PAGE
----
A geomagnetic storm could hit Earth this week and wreak havoc, experts have said.
A major disturbance of Earth's magnetosphere is expected to take place on Thursday following a large expulsion of plasma and magnetic field from the Sun’s corona on August 28, The National Weather Service’s Space Weather Prediction Center (SWPC) in the US said.
The storm could impact electrical grids and transformers, interfere with satellites, disrupt radio communications, and even send the Northern Lights much further south than usual.
A statement on the SWPC website says: "Both CMEs were modelled and while results were not entirely conclusive, consensus is that these CMEs could possibly reach Earth on September 1-2.
"Should these CMEs materialize, combined effects from the two transients have the potential to result in G1-G2 storm conditions."
Geomagnetic storms are rated on a 1-5 scale, with 1 being the weakest and 5 having the most potential for damage.
Even a G1 geomagnetic storm could create issues including power grid fluctuations and minor impacts on satellite operations
Earlier this year, Mark Prouse, deputy director of the Department for Business, Energy and Industrial Strategy, a ministerial department told Bloomberg that the National Grid in the UK has been building up its supply of spare transformers and conducting regular drills to deal with a major space weather event.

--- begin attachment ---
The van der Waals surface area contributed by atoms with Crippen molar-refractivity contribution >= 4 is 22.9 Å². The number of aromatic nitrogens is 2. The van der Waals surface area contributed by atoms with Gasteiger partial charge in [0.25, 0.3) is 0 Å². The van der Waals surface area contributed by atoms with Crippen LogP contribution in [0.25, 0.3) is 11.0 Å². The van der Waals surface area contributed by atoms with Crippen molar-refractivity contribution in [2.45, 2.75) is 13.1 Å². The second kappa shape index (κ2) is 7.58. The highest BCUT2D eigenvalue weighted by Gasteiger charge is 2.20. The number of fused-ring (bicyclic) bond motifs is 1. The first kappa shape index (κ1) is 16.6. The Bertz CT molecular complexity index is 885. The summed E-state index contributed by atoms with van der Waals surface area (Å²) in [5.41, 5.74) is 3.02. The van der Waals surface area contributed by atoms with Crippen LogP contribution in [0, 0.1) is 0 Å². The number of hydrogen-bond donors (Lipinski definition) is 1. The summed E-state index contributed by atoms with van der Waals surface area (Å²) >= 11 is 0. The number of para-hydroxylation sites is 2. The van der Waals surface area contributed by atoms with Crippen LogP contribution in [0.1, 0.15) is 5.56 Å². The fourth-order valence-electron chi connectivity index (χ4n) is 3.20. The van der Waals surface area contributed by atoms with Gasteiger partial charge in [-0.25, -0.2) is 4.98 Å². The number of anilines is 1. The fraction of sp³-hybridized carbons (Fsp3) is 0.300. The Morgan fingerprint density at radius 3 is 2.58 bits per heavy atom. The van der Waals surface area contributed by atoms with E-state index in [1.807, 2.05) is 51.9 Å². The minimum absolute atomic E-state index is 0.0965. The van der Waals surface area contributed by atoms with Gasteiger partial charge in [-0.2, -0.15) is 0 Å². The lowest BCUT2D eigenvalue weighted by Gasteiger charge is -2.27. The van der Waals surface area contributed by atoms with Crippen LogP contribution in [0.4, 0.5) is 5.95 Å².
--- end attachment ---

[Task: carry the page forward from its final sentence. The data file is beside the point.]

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Dr Robert Wicks, associate professor of space risk at UCL's Institute for Risk and Disaster Reduction previously told Sky News geomagnetic storms could "cause a power blackout".
"If you have a geomagnetic storm big enough to shut down power in the UK, you must have also had a very severe radiation event in space," Dr Wicks said.
"And so satellites would be damaged or inoperable for some time. And that would mean things like satellite communication, GPS, weather forecasting, all these things would be at risk.
"The blue light services and the military are very reliant on satellite services now. That's another thing to consider.
"Autopilots on planes rely on GPS satellites and radar, both of which potentially could be affected. And we've seen, for example, fairly recently how little delays at the big airports like Heathrow and Gatwick can quickly spiral into quite big problems.
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"If you have a couple of days where flights are blocked off as they were in 2010 when the [Icelandic] volcano erupted, then you have this kind of cascading problem; the pilots and air crews and aircraft are not in the right place, and the passengers are in the wrong place and there's not enough hotels."
lan Kelman, professor of disasters and health at UCL's Institute for Risk and Disaster Reduction said: "Navigation systems would be down, even trying to get money – because everything is electronic, whether it's the ATM or simply going to a bank – would be very difficult.
"Obviously, credit cards, direct debit would not work. So how people would actually get food, how they would get water would be very difficult.
"It's the same with petrol; petrol stations use a lot of electricity and intelligent systems regarding the pumping, so it would be very hard to keep vehicles powered. And similarly, electric vehicles, electric bikes may not be easy to charge because the power grid is out."
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